This concept of evil is expressed perfectly by Milton's Satan in Paradise Lost when he says "Evil be thou my Good" (IV, 105-110). Satan would take revenge on God because He is good, because His rule was mild and loving (IV, 43). Satan does not just envy God's power; he envies His goodness. Evil is an attack on the good precisely because it is good and not me or mine. It is this that Milton's Satan cannot stand...

(C. Fred Alford, 'Evil Be Thou My Good', The Good Society, Vol. 15, No. 2 (2006), pp. 13-16: 15.)

But it's only a poem, someone might say. However, the state of mind which Satan embodies here can and does have real life replications.

In his Confessions Augustine says:

A murder is committed. Why? To get another's wife or wealth, or to get the necessities of life. Or for fear another would deprive the murderer of such things. Or from a sense of wrong burning for redress. Who murders with no cause but to enjoy the mere murdering? Who would credit such a motive? (Confessions II.III.)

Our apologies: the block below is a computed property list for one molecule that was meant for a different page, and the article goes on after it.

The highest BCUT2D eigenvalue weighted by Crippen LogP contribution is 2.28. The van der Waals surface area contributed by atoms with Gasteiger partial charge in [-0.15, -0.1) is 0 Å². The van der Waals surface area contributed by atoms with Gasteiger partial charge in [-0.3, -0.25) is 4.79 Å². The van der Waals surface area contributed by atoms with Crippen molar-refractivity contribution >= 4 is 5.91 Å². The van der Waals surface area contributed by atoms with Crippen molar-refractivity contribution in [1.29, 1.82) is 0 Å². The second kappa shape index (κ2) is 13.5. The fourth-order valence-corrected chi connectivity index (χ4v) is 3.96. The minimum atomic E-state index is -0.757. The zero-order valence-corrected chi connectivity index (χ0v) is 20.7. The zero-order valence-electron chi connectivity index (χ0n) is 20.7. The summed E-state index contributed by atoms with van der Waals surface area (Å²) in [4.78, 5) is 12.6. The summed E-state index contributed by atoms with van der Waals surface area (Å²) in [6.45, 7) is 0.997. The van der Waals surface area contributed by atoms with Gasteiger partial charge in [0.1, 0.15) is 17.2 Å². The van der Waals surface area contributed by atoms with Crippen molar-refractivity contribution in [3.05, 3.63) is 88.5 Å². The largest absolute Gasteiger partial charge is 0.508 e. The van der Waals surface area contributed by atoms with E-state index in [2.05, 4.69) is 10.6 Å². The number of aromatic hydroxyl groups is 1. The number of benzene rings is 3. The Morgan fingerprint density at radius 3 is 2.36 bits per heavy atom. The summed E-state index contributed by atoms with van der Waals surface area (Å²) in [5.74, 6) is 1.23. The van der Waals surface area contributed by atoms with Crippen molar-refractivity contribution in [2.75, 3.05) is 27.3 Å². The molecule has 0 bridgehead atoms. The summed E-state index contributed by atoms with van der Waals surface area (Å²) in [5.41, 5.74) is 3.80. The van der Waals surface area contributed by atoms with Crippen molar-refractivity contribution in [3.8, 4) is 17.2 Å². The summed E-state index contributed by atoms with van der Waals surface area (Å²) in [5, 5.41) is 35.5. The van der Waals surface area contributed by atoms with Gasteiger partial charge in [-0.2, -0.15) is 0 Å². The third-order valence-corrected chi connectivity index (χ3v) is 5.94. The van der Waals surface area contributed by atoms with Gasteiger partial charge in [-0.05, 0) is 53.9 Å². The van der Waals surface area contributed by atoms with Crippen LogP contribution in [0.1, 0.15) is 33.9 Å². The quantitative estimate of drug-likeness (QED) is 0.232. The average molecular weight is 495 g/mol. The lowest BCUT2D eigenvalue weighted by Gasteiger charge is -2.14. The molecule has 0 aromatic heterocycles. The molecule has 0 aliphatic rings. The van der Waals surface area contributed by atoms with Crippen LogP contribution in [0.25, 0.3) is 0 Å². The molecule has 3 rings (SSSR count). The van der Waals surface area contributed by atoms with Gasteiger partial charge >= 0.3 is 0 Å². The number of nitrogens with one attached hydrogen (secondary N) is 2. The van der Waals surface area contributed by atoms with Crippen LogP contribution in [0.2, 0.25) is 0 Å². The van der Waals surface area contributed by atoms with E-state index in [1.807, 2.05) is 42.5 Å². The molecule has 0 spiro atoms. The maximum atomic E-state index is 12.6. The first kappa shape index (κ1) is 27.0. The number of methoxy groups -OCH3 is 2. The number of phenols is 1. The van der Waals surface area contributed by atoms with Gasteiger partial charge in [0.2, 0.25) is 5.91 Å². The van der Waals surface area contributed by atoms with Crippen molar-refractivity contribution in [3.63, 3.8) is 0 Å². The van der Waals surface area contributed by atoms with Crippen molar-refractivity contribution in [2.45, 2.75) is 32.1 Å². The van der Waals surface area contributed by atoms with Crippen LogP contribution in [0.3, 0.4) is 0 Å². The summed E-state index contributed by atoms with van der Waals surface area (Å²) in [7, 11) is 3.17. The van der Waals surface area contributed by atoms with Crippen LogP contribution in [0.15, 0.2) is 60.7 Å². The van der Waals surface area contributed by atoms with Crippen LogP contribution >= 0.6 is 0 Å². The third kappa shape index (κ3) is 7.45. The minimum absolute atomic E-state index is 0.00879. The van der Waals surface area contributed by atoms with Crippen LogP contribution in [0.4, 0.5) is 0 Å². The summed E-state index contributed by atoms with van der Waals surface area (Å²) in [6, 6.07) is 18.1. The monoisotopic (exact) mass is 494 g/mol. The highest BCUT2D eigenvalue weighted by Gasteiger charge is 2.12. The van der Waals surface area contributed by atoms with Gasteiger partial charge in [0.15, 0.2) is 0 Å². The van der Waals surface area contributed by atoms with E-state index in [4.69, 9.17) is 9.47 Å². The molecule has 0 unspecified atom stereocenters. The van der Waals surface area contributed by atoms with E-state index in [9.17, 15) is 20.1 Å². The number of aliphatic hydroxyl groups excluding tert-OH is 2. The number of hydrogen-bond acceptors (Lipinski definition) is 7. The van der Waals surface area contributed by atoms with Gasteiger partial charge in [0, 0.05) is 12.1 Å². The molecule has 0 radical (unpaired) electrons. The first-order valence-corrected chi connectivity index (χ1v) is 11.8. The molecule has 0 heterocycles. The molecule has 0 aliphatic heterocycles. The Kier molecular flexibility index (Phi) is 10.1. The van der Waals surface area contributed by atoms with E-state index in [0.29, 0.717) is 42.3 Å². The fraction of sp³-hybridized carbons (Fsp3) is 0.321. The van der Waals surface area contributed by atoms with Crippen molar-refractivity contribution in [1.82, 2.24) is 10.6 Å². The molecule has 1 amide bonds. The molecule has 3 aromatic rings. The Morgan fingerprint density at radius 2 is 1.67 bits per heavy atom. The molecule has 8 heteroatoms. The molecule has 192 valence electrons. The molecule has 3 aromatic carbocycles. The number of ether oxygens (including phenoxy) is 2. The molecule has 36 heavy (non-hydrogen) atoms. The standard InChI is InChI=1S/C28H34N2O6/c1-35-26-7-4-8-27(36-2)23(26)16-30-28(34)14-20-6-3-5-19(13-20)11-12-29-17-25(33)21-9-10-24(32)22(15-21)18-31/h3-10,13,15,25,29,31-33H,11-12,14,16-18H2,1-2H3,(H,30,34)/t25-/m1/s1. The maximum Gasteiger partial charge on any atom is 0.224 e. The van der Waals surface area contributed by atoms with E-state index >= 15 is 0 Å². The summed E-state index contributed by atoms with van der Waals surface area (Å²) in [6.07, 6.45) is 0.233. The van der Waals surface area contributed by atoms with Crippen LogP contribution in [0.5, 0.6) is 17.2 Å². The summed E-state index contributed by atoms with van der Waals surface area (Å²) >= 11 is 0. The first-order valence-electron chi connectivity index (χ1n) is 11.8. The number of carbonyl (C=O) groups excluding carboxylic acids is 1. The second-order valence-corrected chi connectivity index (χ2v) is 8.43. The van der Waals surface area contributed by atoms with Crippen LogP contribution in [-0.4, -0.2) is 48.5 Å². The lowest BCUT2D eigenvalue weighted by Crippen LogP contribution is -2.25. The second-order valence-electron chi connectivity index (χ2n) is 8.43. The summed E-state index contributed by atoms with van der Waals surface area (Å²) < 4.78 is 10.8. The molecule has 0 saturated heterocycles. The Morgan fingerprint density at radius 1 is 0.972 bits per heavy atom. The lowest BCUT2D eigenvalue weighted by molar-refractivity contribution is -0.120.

'Who murders with no cause but to enjoy the mere murdering? Who would credit such a motive?' I would. It is a perfectly straightforward conceptual possibility. If the motive is rare, let's hope it stays that way.

I see, by the way, no connexion with weakness of will. One can murder with no cause but to enjoy the mere murdering and do so with clear and firm determination in the face of no countervailing considerations and no regrets.

Reference

C. Fred Alford, 'Evil Be Thou My Good', The Good Society, Vol. 15, No. 2 (2006), pp. 13-16: 15-16.

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In Hegel's Science of Logic Evil is equated with extreme selfishness, so, if the terms are interchangeable, doing something for a very selfish aim, in the knowledge that that constitutes evilness, is the same is doing something for the sake of evil. This depends on the point that Evil is not anything other than extreme selfishness, in the standard context of morality.